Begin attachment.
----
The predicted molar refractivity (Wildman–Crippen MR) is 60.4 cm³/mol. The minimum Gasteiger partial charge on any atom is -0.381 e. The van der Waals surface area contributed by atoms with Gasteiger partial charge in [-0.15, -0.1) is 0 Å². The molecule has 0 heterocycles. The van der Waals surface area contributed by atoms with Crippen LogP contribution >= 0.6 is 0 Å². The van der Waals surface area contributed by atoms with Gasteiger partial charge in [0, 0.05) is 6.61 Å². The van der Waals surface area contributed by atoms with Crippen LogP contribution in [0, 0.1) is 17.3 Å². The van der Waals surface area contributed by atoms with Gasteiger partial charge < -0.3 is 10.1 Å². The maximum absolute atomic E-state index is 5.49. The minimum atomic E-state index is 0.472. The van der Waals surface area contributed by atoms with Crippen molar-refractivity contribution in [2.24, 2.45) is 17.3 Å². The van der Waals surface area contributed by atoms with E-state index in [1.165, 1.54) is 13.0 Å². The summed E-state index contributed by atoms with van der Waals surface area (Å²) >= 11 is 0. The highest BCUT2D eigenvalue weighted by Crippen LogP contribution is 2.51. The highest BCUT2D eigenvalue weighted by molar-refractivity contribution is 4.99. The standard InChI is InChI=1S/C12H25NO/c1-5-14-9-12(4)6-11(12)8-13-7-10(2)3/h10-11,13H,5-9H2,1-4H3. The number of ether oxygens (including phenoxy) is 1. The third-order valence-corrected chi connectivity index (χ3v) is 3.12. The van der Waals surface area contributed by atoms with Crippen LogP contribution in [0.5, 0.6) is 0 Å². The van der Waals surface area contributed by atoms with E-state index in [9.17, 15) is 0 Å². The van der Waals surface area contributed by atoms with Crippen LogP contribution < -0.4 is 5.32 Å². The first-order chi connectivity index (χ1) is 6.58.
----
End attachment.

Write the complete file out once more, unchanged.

The predicted molar refractivity (Wildman–Crippen MR) is 60.4 cm³/mol. The minimum Gasteiger partial charge on any atom is -0.381 e. The van der Waals surface area contributed by atoms with Gasteiger partial charge in [-0.15, -0.1) is 0 Å². The molecule has 0 heterocycles. The van der Waals surface area contributed by atoms with Crippen LogP contribution >= 0.6 is 0 Å². The van der Waals surface area contributed by atoms with Gasteiger partial charge in [0, 0.05) is 6.61 Å². The van der Waals surface area contributed by atoms with Crippen LogP contribution in [0, 0.1) is 17.3 Å². The van der Waals surface area contributed by atoms with Gasteiger partial charge < -0.3 is 10.1 Å². The maximum absolute atomic E-state index is 5.49. The minimum atomic E-state index is 0.472. The van der Waals surface area contributed by atoms with Crippen molar-refractivity contribution in [2.24, 2.45) is 17.3 Å². The van der Waals surface area contributed by atoms with E-state index in [1.165, 1.54) is 13.0 Å². The summed E-state index contributed by atoms with van der Waals surface area (Å²) >= 11 is 0. The highest BCUT2D eigenvalue weighted by Crippen LogP contribution is 2.51. The highest BCUT2D eigenvalue weighted by molar-refractivity contribution is 4.99. The standard InChI is InChI=1S/C12H25NO/c1-5-14-9-12(4)6-11(12)8-13-7-10(2)3/h10-11,13H,5-9H2,1-4H3. The number of ether oxygens (including phenoxy) is 1. The third-order valence-corrected chi connectivity index (χ3v) is 3.12. The van der Waals surface area contributed by atoms with Crippen LogP contribution in [0.5, 0.6) is 0 Å². The van der Waals surface area contributed by atoms with E-state index in [9.17, 15) is 0 Å². The van der Waals surface area contributed by atoms with Crippen LogP contribution < -0.4 is 5.32 Å². The first-order chi connectivity index (χ1) is 6.58.